It was a miserable day in the seaside town of Marblehead, Massachusetts. A soggy Tedesco Country Club took on all the rain it could handle, and more. By early afternoon a handful players from the Boston Bruins, still celebrating the franchise’s first Stanley Cup Championship in nearly three decades, along with the rest of the Tedesco Cup participants, were forced off the soupy course. It was June of 1970, and it was Bob Green’s first day of work as the Assistant Golf Professional at Tedesco Country Club.
Despite approaching his last day at Tedesco Country Club almost 50 years later, Bob remembers his first like it was yesterday.
“I came to work as an assistant for Les Dunn,” he recalled. “It was actually the first day of our Tedesco Cup. I didn’t know what to expect at all. That day was a horrible weather day, the round got cancelled around 1:30 in the afternoon. There were several Bruins that played that day as guests of members. It was a very memorable day.”
Green, who worked as the assistant under Les Dunn, PGA, for his first eight years at Tedesco before spending the last 41 years as the head professional, will retire at the end of the 2019 golf season. On his way out, he’ll collect the 2019 New England PGA Golf Professional of the Year award, a small token in comparison to all that Bob has done for his profession and those who have benefited from his mentorship over the last half-century.
“I just think it’s extremely well-deserved,” said Tedesco General Manager Michael McGillicuddy, PGA. “It’s kind of like winning the Super Bowl and then retiring.”
Bob’s history with Tedesco Country Club goes even further than that first day of work as an assistant in 1970. In the 1960s, Green caddied at Tedesco CC, and before that, he can remember taking his first on-course golf shot right there on Tedesco’s 16th hole as a 12-year old.
“My association with Tedesco goes back about 58 years now,” he said. “The years have flown by and it never entered my mind that I’d be here for the rest of my life, but it never entered my mind that I wouldn’t be. I just came back every year and worked.”
Of course, since Bob’s career at Tedesco CC began, a lot has changed at the club. He has overseen two course renovations, first in 1995 and again in 2017. A new clubhouse was completed in 2011. The membership has grown from somewhere the low 200s, to “a waiting list that’s several years long,” as Green puts it. The Tedesco CC staff has grown from one assistant and four outside operations workers, to four assistants and an outdoor operations staff of 16.
Out of the club’s growth, the professional awards, and the many playing accomplishments, it’s the successful staff that Green is most proud of as he reflects on his achievements of the last five decades.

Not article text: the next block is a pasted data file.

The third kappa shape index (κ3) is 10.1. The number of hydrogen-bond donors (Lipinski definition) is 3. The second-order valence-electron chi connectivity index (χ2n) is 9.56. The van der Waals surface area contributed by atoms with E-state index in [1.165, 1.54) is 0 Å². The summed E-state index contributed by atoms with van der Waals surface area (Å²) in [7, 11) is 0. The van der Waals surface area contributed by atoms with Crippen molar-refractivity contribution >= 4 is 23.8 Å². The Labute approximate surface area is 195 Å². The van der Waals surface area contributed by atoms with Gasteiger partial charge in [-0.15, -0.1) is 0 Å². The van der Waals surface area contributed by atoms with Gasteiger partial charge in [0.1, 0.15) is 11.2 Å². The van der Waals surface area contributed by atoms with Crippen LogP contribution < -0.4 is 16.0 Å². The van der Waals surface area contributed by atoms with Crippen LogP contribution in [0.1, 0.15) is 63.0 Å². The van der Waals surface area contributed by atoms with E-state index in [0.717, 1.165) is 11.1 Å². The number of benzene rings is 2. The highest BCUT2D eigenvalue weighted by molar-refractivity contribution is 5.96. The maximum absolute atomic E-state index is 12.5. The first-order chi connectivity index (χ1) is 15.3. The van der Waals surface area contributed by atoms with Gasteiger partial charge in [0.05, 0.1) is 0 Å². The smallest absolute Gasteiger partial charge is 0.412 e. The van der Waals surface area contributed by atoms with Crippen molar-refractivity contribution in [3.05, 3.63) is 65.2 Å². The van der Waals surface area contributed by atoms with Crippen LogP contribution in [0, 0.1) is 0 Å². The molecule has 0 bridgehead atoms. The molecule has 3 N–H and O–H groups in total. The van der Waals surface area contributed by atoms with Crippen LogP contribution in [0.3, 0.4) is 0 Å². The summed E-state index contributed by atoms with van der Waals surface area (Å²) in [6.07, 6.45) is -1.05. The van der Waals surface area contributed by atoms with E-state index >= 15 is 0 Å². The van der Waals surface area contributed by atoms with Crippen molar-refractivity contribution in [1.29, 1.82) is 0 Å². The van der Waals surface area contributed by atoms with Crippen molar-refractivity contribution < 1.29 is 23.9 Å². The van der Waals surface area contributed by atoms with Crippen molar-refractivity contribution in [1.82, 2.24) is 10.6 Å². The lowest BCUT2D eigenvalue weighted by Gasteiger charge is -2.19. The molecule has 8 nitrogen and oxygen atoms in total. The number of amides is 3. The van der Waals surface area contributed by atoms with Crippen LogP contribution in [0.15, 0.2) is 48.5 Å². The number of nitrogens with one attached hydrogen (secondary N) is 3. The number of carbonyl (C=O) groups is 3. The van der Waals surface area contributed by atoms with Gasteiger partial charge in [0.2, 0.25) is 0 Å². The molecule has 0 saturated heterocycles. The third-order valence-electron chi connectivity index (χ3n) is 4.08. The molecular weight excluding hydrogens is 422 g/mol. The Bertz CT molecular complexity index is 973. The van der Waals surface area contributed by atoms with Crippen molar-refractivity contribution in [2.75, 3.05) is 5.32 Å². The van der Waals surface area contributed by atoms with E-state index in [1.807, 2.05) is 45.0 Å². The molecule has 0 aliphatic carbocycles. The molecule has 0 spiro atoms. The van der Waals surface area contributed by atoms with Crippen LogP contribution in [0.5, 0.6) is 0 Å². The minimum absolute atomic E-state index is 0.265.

“The greatest things are my staffs,” he said. “I’ve had 16 of my assistants go on to be Head Professionals or Directors of Golf. I’ve had so many others who have been recruited by members to go work in their companies, and they’ve been very successful. The pride I have that I could have played a small part in their success, and that Tedesco had such a tremendous influence in their life that they’re able to find a career, whether it be golf or otherwise, that they’re happy with and can support a family for the rest of their lives.”
Jake Leech, PGA, gets to experience Green’s mentorship every day as the Assistant Professional at Tedesco.
“He’s just done so many things for other people,” Leech said. “He mentors and has mentored so many younger professionals who have gone on to their own careers, it’s unbelievable. Besides mentoring, he’s obviously had lasting power here. Forty-nine years is incredible.”
With the end of the 2019 golf season in sight, so is Green’s incredible tenure at Tedesco. While he says he’s ready for retirement, Bob admits it may take some getting used to.
“The only other job I’ve ever had was a paper route when I was 13, 14, 15 years old,” he said. “I’ve never been anything but the golf professional at Tedesco Country Club in my adult years, so it’s going to be an adjustment. It probably won’t sink in until sometime in April when I don’t come home from Florida to start the year.”
Even though Green’s professional relationship at Tedesco will come to an end, he will still be part of the club, which offered him an honorary membership. Bob, of course, is also willing to offer any mentorship needed by whoever is selected as his successor.
“I’m in full support of whoever the new golf professional is,” he said. “It’s going to be impossible to come up with 41 years of experience in the first year. I’m more than willing to help out in any ways that I can.”
Like his career at Tedesco Country Club, Green’s playing accomplishments span five decades, starting in 1965 when he was the Mass Golf Association Junior Amateur Runner up. Green won several New England PGA Championships, including the Senior-Junior (1978), Pro-Pro Stroke Play (1978), Pro-Assistant (1984), Pro-Pro Match Play (1999, 2000, ’01), and Senior Chapter Championship (T1, 2007). He took medalist honors in qualifying to advance to the 2000 US Senior Open and competed in the Champions Tour’s Fleet Boston Classic in 2000.
Off the course, Bob has been honored as the 2003 NEPGA Eastern Mass Chapter Horton Smith Award recipient for his contributions to PGA education, the 2006 NEPGA Bill Strausbaugh Award recipient, commending his mentorship of other PGA Professionals, and the 2017 Francis Ouimet Scholarship Fund Professional of the Year. On November 2, Green will add New England PGA Golf Professional of the Year to his long list of career accolades at the annual NEPGA Awards Dinner, held at Cyprian Keyes Golf Course in Boylston, Mass.
“I can’t think of a better way to write a script for a life. I’m doing what I wanted to do, where I wanted to do it, and I was able to it my whole life. I’ve been pretty fortunate.”